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Loneliness is linked to increased risk for Alzheimer’s disease, but little is known about factors potentially contributing to adverse brain health in lonely individuals. In this study, we used data from 24,867 UK Biobank participants to investigate risk factors related to loneliness and estimated brain age based on neuroimaging data. The results showed that on average, individuals who self-reported loneliness on a single yes/no item scored higher on neuroticism, depression, social isolation, and socioeconomic deprivation, performed less physical activity, and had higher BMI compared to individuals who did not report loneliness. In line with studies pointing to a genetic overlap of loneliness with neuroticism and depression, permutation feature importance ranked these factors as the most important for classifying lonely versus not lonely individuals (ROC AUC = 0.83). While strongly linked to loneliness, neuroticism and depression were not associated with brain age estimates. Conversely, objective social isolation showed a main effect on brain age, and individuals reporting both loneliness and social isolation showed higher brain age relative to controls - as part of a prominent risk profile with elevated scores on socioeconomic deprivation and unhealthy lifestyle behaviours, in addition to neuroticism and depression. This finding may indicate that the combination of social isolation and a genetic predisposition for loneliness involves a risk for adverse brain health. Importantly, the results underline the complexity in associations between loneliness and adverse health outcomes, where observed risks likely depend on a combination of interlinked variables including genetic as well as social, behavioural, physical, and socioeconomic factors.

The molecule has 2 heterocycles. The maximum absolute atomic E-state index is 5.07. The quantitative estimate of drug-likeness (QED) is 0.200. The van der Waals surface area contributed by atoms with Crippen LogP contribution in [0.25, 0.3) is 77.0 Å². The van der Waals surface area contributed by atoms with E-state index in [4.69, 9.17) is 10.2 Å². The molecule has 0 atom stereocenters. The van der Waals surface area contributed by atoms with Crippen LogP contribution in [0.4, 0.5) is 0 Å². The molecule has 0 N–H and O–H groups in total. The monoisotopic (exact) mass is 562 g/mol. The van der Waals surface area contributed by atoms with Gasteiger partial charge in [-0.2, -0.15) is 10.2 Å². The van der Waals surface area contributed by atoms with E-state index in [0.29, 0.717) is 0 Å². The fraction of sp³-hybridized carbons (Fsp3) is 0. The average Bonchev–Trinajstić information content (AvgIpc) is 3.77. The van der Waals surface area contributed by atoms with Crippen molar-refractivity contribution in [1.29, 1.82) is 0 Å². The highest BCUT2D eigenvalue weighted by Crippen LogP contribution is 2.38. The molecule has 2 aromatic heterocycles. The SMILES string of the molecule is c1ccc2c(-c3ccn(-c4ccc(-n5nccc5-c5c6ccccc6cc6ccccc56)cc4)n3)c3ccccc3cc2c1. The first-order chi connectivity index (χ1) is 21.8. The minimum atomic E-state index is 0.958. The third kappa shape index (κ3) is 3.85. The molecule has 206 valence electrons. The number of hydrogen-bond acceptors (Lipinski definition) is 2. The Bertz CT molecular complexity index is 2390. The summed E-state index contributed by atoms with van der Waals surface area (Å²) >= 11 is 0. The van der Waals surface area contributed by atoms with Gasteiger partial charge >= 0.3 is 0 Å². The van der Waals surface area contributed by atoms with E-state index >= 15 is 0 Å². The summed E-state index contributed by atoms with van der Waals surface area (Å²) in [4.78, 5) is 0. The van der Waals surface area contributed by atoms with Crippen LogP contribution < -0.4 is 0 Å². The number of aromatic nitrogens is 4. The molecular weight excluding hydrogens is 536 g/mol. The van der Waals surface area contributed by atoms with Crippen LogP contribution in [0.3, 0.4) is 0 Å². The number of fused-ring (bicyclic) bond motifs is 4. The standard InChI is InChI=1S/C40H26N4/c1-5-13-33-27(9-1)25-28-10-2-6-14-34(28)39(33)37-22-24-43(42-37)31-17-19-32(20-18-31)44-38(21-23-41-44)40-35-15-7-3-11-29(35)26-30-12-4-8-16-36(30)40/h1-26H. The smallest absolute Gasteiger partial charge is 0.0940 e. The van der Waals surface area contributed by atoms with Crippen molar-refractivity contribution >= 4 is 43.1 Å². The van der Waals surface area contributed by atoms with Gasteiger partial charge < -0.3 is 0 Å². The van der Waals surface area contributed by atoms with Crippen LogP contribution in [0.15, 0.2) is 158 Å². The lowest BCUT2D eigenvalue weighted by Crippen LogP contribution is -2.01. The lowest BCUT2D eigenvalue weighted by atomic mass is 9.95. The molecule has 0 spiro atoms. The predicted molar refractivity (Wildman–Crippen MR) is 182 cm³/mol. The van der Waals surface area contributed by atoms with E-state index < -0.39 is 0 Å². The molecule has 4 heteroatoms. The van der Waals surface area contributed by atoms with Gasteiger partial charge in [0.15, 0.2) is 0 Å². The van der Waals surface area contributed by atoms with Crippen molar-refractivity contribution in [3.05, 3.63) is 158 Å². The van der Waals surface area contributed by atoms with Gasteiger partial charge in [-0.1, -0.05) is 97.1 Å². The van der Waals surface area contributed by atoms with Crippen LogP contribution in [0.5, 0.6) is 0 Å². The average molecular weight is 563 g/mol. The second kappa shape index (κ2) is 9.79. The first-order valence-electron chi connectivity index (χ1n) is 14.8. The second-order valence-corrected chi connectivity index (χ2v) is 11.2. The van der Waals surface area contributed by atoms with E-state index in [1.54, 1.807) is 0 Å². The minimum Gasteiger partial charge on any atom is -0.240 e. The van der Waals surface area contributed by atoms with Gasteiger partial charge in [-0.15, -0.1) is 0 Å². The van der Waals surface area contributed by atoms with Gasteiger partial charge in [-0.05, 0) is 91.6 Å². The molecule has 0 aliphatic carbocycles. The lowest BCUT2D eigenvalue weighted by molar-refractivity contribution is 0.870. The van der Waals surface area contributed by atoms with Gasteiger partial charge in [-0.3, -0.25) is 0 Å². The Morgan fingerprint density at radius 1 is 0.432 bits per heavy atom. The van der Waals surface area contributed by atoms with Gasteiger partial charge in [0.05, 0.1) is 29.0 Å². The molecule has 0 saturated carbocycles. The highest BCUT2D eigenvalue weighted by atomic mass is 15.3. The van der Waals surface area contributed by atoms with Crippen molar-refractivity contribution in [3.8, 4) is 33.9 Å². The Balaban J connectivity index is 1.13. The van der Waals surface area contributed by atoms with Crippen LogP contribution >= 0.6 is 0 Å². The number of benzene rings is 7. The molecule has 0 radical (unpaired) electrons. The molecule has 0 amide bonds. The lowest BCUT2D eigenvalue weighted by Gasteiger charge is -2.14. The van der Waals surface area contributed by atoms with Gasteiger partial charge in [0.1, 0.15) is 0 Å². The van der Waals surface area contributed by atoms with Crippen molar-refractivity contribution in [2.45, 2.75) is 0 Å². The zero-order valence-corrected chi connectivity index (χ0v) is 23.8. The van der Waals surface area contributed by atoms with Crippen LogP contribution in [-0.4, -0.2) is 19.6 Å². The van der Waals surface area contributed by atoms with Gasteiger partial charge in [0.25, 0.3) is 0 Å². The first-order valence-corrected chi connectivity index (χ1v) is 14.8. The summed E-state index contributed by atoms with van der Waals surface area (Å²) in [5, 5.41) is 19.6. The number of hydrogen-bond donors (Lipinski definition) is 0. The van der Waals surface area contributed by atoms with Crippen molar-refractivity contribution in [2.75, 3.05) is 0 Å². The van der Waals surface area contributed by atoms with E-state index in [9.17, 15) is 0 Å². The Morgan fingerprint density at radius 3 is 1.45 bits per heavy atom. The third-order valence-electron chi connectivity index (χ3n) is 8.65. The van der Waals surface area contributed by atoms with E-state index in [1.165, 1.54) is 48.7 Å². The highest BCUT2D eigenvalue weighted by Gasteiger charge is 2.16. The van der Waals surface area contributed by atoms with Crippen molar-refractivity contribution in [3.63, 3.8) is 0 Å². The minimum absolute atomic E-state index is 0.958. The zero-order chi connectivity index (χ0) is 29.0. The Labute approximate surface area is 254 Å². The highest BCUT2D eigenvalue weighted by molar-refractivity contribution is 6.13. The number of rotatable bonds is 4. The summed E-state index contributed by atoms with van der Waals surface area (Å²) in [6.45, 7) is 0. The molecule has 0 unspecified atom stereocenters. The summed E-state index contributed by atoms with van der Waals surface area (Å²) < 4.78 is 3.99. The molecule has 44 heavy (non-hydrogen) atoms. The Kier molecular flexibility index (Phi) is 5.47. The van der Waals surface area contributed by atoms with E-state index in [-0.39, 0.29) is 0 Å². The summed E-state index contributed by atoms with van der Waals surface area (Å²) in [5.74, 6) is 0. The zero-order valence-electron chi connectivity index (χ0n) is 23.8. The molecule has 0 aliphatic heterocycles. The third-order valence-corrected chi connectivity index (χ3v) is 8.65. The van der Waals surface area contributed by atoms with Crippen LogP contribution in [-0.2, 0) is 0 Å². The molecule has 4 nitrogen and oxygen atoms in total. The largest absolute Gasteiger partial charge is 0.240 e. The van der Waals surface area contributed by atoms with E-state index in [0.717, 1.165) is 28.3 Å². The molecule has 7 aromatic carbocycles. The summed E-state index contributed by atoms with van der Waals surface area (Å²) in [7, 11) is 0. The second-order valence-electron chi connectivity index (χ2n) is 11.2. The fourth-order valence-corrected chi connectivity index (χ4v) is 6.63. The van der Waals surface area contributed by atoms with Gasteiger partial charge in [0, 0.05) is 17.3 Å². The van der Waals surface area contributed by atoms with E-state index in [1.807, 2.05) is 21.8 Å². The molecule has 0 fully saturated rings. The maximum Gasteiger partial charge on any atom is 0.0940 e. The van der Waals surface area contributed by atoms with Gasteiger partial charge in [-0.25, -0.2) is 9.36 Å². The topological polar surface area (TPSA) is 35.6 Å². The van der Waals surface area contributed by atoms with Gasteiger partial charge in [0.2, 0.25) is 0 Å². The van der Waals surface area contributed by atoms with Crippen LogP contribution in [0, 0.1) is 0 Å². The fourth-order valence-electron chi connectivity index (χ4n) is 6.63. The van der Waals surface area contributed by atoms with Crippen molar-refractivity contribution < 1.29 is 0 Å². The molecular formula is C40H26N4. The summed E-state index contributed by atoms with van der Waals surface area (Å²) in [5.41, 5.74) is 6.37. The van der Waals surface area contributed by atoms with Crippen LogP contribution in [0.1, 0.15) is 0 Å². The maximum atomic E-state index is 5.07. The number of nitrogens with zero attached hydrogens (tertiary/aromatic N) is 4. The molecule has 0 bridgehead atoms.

Original publication

DOI

10.1016/j.bbr.2021.113510

Type

Journal article

Journal

Behavioural Brain Research

Publisher

Elsevier

Publication Date

24/09/2021

Volume

414